Okay, full disclosure. I am a product of Catholic Education.
I was a Wildcat here in Orland Park circa '72-'80 (loved almost all of my eight years there) before heading to MAA in Lemont for four years of high school.
I used to think a Catholic education was "all that" with a "Hot Dog Day Friday" thrown in. Today, I cannot say that with a straight face and an internal need to get my butt to confession, pronto.
My family moved to Orland Park forty years ago from 86th and Wood where we were parishioners of St. Ethereda Parish. The neighborhood was changing quickly and my parents saw the move to the 'burbs the best for all involved.
Back then, Orland Park was a small town--believe it or not--way back when Harlem Avenue was a dirt road while 143rd and LaGrange was a four-way stop.
School District 135 was hardly the established state-of-the-art dream it is now, and so Mom and Dad enrolled us kids over at St. Mikes.
Dad’s opinions regarding a kid educated by a nun wielding a wooden ruler were quite clear. Dad felt with kids you "either pay now or pay later." And, so he chose to "pay now" by instructing mom to write the check for the tuition bill each month.
And with that mindset, once my oldest was ready to head to kindergarten, I filled out an app for our parish school and crossed my fingers.
We got a letter of acceptance on Christmas Eve 1999. I felt it was a sign from the baby Jesus on the eve of his birthday. Whispering this is what is meant to be...yep, I definitely thought this was the "right decision".
We were good Catholic soldiers the first few years. Perhaps all new parents (yes, even the "publics") are all rah rah regarding their youngsters formative years. I know we were.
The impressiveness of what the school promised to deliver was undeniable.
A brand new facility boasting experienced teachers, a state of the art computer lab, an art studio with a flippin' kiln, weekly school mass, Spanish instruction beginning in kindergarten, along with a "family community."
The Catholic administration assured us these were perks that a public school could not provide. In the same breath they assured us of their mission statement...Jesus would be "present" in each and every classroom.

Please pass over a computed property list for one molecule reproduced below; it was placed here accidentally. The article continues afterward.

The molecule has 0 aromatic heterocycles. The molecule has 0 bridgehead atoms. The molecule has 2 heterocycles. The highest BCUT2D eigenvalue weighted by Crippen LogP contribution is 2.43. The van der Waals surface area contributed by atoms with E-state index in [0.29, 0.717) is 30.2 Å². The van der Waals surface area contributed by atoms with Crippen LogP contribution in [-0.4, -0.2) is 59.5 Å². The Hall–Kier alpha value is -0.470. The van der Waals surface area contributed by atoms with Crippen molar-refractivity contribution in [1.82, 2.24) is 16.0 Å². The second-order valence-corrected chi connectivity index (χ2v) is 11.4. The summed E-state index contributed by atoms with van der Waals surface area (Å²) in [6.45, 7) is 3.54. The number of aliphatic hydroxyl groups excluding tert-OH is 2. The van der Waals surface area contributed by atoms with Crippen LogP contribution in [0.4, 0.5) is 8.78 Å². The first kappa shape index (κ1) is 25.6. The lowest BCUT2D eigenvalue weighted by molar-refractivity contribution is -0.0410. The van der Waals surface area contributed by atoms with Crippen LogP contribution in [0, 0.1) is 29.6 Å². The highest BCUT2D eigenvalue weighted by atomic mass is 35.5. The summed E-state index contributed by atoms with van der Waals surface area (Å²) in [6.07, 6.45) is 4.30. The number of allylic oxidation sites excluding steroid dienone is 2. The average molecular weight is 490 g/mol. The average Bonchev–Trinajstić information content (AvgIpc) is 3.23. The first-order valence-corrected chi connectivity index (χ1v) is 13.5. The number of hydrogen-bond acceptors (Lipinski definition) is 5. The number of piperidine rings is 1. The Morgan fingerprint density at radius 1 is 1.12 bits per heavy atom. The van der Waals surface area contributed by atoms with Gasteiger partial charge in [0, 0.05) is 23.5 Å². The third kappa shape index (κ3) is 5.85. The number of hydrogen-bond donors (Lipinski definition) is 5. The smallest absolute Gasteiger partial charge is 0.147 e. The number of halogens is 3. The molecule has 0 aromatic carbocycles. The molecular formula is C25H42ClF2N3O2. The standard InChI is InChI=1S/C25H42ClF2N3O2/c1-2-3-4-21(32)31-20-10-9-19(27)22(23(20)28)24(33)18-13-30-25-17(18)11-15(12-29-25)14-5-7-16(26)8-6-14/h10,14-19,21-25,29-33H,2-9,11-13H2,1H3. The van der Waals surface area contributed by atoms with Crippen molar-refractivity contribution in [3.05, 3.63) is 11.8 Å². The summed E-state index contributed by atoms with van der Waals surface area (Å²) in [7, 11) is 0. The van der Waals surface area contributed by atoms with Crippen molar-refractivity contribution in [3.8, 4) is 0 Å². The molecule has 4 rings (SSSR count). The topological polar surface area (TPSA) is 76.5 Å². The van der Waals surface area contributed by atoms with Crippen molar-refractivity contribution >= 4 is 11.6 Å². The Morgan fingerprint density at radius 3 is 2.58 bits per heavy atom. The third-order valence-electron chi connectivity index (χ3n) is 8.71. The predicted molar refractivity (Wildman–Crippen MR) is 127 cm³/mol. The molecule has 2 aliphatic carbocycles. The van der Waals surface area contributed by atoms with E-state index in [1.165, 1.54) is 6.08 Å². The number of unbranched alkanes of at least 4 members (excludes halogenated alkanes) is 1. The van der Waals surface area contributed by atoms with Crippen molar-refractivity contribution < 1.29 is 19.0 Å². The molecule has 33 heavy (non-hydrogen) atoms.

Like a pamphlet advertising a vacation of a lifetime, all these years later, I am disappointed I didn't realize the marketing angle.
We woke up after a miserable first grade experience with our younger boy.
Clearly, Jesus was unable to find this particular classroom because the woman sitting at the desk exhibited behavior unacceptable to any child.
Unacceptable no matter how many questions he asked, how many times he rolled his eyes, or how many hours he hid out in a lower level bathroom so he wouldn't have to listen to the grown-up in the room harp on his "garbage penmanship" as she tossed assignment after assignment in the trash and required him to do it again until he got it right.
Yeah, a real peach...but as the pamphlet promised...she was experienced.
After a completely wretched year, we pulled the plug on the freak show and took his second grade show on the road to unfettered territories...to (gasp) public school.
Public school is a dirty word to most Catholics...I know, hardly the all encompassing acceptance and Christian love fest usually touted on Sunday morning before joining hands and singing Kumbaya.
I could go on and on about how "The Blue Ribbon Palace" sold my kids short, but that would just sound like sour grapes.
Instead, I'll share with you a well-known secret in Orland Park. Something the catholic soldiers with the blinders on do not realize nor appreciate.
School District 135. Simply phenomenal if you ask me.
When we enrolled our younger son at Prairie all those years ago, we chose to leave our oldest boy at The Blue Ribbon Palace.
He was headed to sixth grade and we feared switching him to a public junior high
at this point in his educational career was, well, cruel.
You know what was cruel? Leaving him there. Hindsight is 20/20.
He is now a well-adjusted junior at Sandburg while his younger brother is headed to seventh grade at Jerling.
The difference in the education each received...simply amazing.
I did not fully realize this until the younger experienced second, third, fourth and fifth and sixth grade "publicly".
The teachers at School District 135 are dedicated, seasoned, and fully aware that each and every child learns differently.
And, suffice it to say, in the five years we've enjoyed educational joy, we have not experienced one.single.stinker.
Our luck across town when we paid for our education (with the mystery tossed in at no extra charge) was not as good.
I don't kid myself, I'm quite sure there are a few bad apples in the District 135 bunch...I've just yet to meet one.
I will never regret the experiences and challenges my younger boy was fortunate to have.
And, that includes the time spent at the Blue Ribbon Palace. One cannot enjoy the sunshine without experiencing the rain.
Maybe you are on the fence regarding a catholic education or sending your kid to School District 135.
There is no question in my mind where a kid can get a quality education from dedicated teachers. I’ve been on both sides of the fence.
Catholic education can certainly be a viable alternative to public education in many towns. In my opinion and experience, our town does not seem to require an option.